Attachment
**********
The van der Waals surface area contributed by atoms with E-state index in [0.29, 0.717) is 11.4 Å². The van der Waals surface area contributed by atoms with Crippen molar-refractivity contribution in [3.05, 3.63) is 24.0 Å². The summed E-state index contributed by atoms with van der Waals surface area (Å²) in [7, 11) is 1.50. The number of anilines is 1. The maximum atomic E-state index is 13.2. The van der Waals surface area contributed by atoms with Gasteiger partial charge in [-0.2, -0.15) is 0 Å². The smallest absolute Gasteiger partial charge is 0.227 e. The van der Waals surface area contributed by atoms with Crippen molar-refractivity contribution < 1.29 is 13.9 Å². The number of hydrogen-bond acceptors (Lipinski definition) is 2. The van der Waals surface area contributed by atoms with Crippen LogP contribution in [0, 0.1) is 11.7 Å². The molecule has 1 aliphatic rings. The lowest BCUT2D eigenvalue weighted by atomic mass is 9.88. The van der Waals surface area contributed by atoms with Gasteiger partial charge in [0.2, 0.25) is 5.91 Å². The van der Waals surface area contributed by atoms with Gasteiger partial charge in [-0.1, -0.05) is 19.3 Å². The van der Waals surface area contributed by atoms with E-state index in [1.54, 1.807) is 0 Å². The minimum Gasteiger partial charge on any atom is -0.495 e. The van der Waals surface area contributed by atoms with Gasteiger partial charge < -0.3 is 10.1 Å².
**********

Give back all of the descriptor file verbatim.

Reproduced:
The van der Waals surface area contributed by atoms with E-state index in [0.29, 0.717) is 11.4 Å². The van der Waals surface area contributed by atoms with Crippen molar-refractivity contribution in [3.05, 3.63) is 24.0 Å². The summed E-state index contributed by atoms with van der Waals surface area (Å²) in [7, 11) is 1.50. The number of anilines is 1. The maximum atomic E-state index is 13.2. The van der Waals surface area contributed by atoms with Gasteiger partial charge in [-0.2, -0.15) is 0 Å². The smallest absolute Gasteiger partial charge is 0.227 e. The van der Waals surface area contributed by atoms with Crippen molar-refractivity contribution < 1.29 is 13.9 Å². The number of hydrogen-bond acceptors (Lipinski definition) is 2. The van der Waals surface area contributed by atoms with Crippen LogP contribution in [0, 0.1) is 11.7 Å². The molecule has 1 aliphatic rings. The lowest BCUT2D eigenvalue weighted by atomic mass is 9.88. The van der Waals surface area contributed by atoms with Gasteiger partial charge in [0.2, 0.25) is 5.91 Å². The van der Waals surface area contributed by atoms with Gasteiger partial charge in [-0.1, -0.05) is 19.3 Å². The van der Waals surface area contributed by atoms with E-state index in [1.54, 1.807) is 0 Å². The minimum Gasteiger partial charge on any atom is -0.495 e. The van der Waals surface area contributed by atoms with Gasteiger partial charge < -0.3 is 10.1 Å².